Mr David Mason: In the circumstances, I will content myself with saying that I entirely support the Motion, and I hope that many others in the House, whatever their views may be in regard to the tax, will also support it on the general principle and in the interests of the dignity and responsibility of the House of Commons. Many of us must feel most indignant that we should be asked to come here and be...

Orders of the Day — Ways and Means.: Amendment as to Relief in Respect Oflife Insurance Premiums. (1 May 1935)

Mr David Mason: I also desire to support the Chancellor of the Exchequer in his refusal to accept the proposal. It is very true that any large increase in indirect taxation presses hardest on the poor. There is no question about the figures, I gave them during the Budget Debate, and they show that the average of Income Tax and Surtax had declined whereas there has been a large increase in Customs and other...

Orders of the Day — Ways and Means.: Amendment as to Relief in Respect Oflife Insurance Premiums. (1 May 1935)

Mr David Mason: I am hoping for the day when we shall be able to reduce Income Tax to a reasonable figure.

Orders of the Day — Amendment of Law. (17 Apr 1935)

Mr David Mason: With a great deal of what the hon. Member for Lime-house (Mr. Attlee) has said, I am in full agreement. I agree that when the right hon. Gentleman does indulge in a raid, he does it in a respectable manner. I should like to offer my congratulations along with others to the Chancellor of the Exchequer for his lucid exposition. Whether we agree with him or not, I am sure that his unfailing...

Orders of the Day — Amendment of Law. (17 Apr 1935)

Mr David Mason: That may be. It is estimated that about £80,000,000 is a fair sum saved per annum on the National Debt.

Orders of the Day — Amendment of Law. (17 Apr 1935)

Mr David Mason: Thank you for correcting my statement, but there has been a saving in the interest charge of no less than £96,600,000, or last year something like £80,000,000. I would ask how this large sum is being used? Of course, various items contribute to this revenue, but I think it will be admitted that the saving by the conversion of National Debt is far and away the largest item which has enabled...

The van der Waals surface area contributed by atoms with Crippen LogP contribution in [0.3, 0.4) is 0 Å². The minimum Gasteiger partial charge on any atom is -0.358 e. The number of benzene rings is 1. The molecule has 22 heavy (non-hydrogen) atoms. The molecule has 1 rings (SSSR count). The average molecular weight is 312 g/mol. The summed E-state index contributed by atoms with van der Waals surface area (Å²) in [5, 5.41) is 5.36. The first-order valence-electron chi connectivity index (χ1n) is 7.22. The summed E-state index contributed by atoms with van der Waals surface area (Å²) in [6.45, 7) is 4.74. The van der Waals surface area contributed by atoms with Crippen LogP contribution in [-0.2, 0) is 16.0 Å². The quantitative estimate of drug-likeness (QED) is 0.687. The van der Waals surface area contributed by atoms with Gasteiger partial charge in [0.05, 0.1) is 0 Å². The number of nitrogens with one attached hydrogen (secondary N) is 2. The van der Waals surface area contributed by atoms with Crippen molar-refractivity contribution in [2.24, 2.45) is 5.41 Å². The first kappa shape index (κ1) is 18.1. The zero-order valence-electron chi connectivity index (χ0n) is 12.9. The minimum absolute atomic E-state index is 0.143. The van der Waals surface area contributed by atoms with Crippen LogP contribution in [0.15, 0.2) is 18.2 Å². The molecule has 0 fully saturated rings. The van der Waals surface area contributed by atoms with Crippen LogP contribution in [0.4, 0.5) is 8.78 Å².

Orders of the Day — Amendment of Law. (17 Apr 1935)

Mr David Mason: I will come to that matter. It is not the essential test. If you wish to test whether your currency is inflated or depreciated, you adopt this simple method. It is not my method, and it is well known to authorities on finance. Adam Smith used it more than a hundred years ago. The Mint price is 85s. for an ounce of fine gold, and you compare that figure with the market price which to-day is...

Orders of the Day — Amendment of Law. (17 Apr 1935)

Mr David Mason: It is rather difficult to deal with a wide reference of that character. I only ask the hon. Member to do me the honour to read the OFFICIAL REPORT to-morrow. I have tried very hard to be clear and lucid. The hon. Gentleman is right, for it is a question which refers to our bread and butter. It is essential that we should try to base this matter on sound finance in order to help the...

Orders of the Day — Amendment of Law. (17 Apr 1935)

Mr David Mason: No. I do not suggest that for a moment, but the purchase and sale of gold is I believe very considerable. However, we are at a loss to know what actually happens because we do not get an account.

Orders of the Day — Amendment of Law. (17 Apr 1935)

Mr David Mason: That is true, but it is impossible to say. I assume, however, from the imports and exports of gold that there is a large holding in gold both in the Bank of England and in the Exchange Equalisation Account. If stabilisation takes place we shall know where we are, and if there be a deficit we should have to write it off as a loss. To assume, as the right hon. Gentleman assumed so complacently,...